Brain Injury

  • Background

    Background

Acquired Brain Injury

Many times the words acquired brain injury (ABI) includes all forms of brain injury - traumatic brain injuries (TBIs), strokes, brain illness, and any other kind of brain injury acquired after birth. However, ABI does not include what are classified as degenerative brain conditions such as Alzheimer's Disease or Parkinson's Disease. 

An ABI is an injury to the brain, which is not hereditary, congenital or degenerative, that has occurred after birth. (It includes anoxia, aneurysms, infections to the brain, haemorrhage, viral infection e.g. meningitis, encephalitis or septicaemia, stroke (cerebral vascular accidents) and hypoxic brain injury (loss of oxygen to the brain.) 

While research has demonstrated that thinking and behavior may be altered in virtually all forms of ABI, brain injury is itself a very complex phenomenon having dramatically varied effects. No two persons can expect the same outcome or resulting difficulties.The brain controls every part of human life: physical, intellectual, behavioral, social and emotional. When the brain is damaged, some part of a person's life will be adversely affected.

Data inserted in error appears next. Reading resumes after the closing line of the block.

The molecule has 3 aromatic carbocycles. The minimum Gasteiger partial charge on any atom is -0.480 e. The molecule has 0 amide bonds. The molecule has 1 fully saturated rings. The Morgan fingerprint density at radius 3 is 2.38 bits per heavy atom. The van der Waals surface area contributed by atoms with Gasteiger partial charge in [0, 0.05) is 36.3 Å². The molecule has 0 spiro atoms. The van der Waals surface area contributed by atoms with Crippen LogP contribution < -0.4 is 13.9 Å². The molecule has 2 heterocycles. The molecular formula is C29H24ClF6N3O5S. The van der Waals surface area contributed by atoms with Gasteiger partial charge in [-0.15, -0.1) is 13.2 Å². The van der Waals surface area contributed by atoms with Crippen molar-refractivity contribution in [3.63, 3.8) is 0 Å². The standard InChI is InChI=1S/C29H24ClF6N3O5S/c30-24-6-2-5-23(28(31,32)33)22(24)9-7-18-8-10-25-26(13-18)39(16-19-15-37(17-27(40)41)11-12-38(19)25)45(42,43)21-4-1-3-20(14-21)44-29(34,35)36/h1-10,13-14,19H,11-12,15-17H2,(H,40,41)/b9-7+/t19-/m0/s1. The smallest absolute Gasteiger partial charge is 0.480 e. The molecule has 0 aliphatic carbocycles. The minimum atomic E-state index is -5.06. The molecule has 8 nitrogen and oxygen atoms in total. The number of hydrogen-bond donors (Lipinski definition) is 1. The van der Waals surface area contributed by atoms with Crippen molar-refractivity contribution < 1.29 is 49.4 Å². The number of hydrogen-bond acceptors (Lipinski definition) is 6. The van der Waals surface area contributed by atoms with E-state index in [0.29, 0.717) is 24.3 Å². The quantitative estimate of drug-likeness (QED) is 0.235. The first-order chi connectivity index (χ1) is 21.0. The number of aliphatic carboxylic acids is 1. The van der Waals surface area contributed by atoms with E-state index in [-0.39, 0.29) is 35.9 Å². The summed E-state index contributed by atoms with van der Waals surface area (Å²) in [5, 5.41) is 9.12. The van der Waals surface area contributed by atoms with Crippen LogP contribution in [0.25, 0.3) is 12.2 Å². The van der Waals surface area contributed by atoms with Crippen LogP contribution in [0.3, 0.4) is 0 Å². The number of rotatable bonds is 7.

Consequences of ABI often require a major life adjustment around the person's new circumstances, and making that adjustment is a critical factor in recovery and rehabilitation. While the outcome of a given injury depends largely upon the nature and severity of the injury itself, appropriate treatment plays a vital role in determining the level of recovery.

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